We know that periods occur due to a complex interaction between different hormones, but no two people experience their cycle the same way. A regular menstrual cycle, on average, happens over a period of 28 days, but it can vary from person to person. It is normal for your cycle to be of lengths ranging from 21 days to around 35 days. Due to this varying nature, it is important to keep track of your own cycle to figure out how your menstrual cycle works. After all, a regular menstrual cycle is a sign of good physical health.
Although your dates might shift within these margins occasionally, if you see sustained differences in your period beyond this (erratic, delayed, or missed periods, abnormal bleeding patterns, and so on), you might be experiencing irregular periods.
Some Causes of Irregular Periods:
1. Polycystic Ovary Syndrome: Consistently irregular periods are one of the most common symptoms of PCOS. PCOS may cause infrequent or very heavy periods, as well as problems with ovulation.
2. Birth Control: Hormonal birth control pills and intrauterine devices can cause spotting and changes in patterns of bleeding in the first few months of use.
3. Thyroid Problems: Both hyperthyroidism and hypothyroidism can interfere with menstruation, as the thyroid gland is important to reproductive health.
4. Uterine Fibroids: Non-cancerous growths in the uterus can cause heavy or irregular bleeding.
5. Lifestyle and Other: Stress, dietary habits, and issues with weight can impact your menstruation. Other causes include pregnancy, perimenopause, breastfeeding, and endometriosis.
Food That Can Help You Regulate Your Periods
While you may have heard more about what not to eat during periods in order to avoid exacerbating the symptoms associated with periods—such as too much sugar, salt, or caffeine—there are also some things you can add to your diet that can help you with irregular periods.
1. Ginger: Different studies published in Phytotherapy Research, Pain Medicine, and International Scholarly Research Notices show that ginger can affect the severity of bleeding, reduce pain and other symptoms related to PMS. Ginger has anti-inflammatory properties and inhibits the production of prostaglandins, which are lipid compounds that can cause uterine cramping. Boil ginger in water and take it with some honey, or simply add ginger to your tea, for an easy way to incorporate it into your diet.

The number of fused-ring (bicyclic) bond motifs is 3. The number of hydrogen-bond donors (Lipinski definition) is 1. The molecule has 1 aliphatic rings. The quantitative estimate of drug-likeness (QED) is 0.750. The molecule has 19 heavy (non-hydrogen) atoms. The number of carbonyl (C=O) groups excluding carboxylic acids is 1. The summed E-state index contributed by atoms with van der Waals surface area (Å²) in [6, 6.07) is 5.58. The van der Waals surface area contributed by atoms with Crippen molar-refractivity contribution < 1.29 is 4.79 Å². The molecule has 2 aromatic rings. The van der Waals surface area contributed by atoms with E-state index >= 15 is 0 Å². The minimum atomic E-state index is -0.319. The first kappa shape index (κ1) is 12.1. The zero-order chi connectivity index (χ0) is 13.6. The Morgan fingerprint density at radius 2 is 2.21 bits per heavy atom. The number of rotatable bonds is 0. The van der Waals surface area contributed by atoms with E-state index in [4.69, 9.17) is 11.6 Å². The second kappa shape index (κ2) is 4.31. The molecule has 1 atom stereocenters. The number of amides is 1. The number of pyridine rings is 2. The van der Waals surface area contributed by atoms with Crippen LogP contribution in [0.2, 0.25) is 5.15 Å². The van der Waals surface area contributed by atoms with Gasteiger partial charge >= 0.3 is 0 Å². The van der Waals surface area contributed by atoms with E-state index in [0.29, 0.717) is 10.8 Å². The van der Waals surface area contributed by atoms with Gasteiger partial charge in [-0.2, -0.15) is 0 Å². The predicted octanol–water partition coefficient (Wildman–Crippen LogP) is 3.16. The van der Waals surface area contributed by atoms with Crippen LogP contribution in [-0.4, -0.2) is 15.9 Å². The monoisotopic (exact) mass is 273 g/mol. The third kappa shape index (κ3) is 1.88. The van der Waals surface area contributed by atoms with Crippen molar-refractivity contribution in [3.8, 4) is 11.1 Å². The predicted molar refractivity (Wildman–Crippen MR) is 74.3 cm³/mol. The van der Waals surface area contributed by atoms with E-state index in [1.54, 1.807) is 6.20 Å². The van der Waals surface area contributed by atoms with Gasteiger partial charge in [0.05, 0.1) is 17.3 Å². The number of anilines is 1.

2. Cinnamon: A 2014 study published in the American Journal of Obstetrics & Gynecology suggests that cinnamon can regulate menstrual cycles and help with PCOS, and a study from the Iranian Red Crescent Medical Journal shows that it can provide relief from menstrual pain, mitigate bleeding, and reduce the severity of nausea and vomiting. Add some cinnamon powder to a glass of milk for an easy shot of its goodness.
3. Seeds: Nutritionist Shweta Shah recommends the method of seed cycling for hormonal balance. A naturopathic method, seed cycling functions on the basis that particular sorts of seeds such as pumpkin, flax, and chia can help manage the levels of estrogen, progesterone, and other hormones. The most common method for seed cycling is to eat 1 tablespoon each of freshly ground flax and pumpkin seeds per day for the first 13–14 days of the menstrual cycle, which is known as the follicular phase. During the second half of the cycle, known as the luteal phase, seed cyclers eat 1 tablespoon each of ground sunflower and sesame seeds per day until the first day of their next period, when their cycle starts again.
4. Shatavari: A herb of the Asparagus family, shatavari is popular in Ayurvedic practices for a range of uses. It is known for its effect on menstrual health. A 2018 study published in Biomedicine and Pharmacotherapy suggests that shatavari can help with hormonal imbalance, PCOS, and other such reproductive health issues.
5. Chasteberry: This plant, also known as monk’s pepper, is suggested to help with menstrual problems. According to a study in Arzneimittelforschung chasteberry may help inhibit prolactin production, which can cause irregular periods. A review of studies published by the journal Electronic Physician also shows it to be effective with premenstrual, postmenstrual, and fertility disorders.
6. Pineapple: This tangy fruit contains a group of enzymes called bromelain, which can soften the uterine lining and help in its shedding. Use it in your smoothie, or just chop it up for a bowl of freshness and nutrition.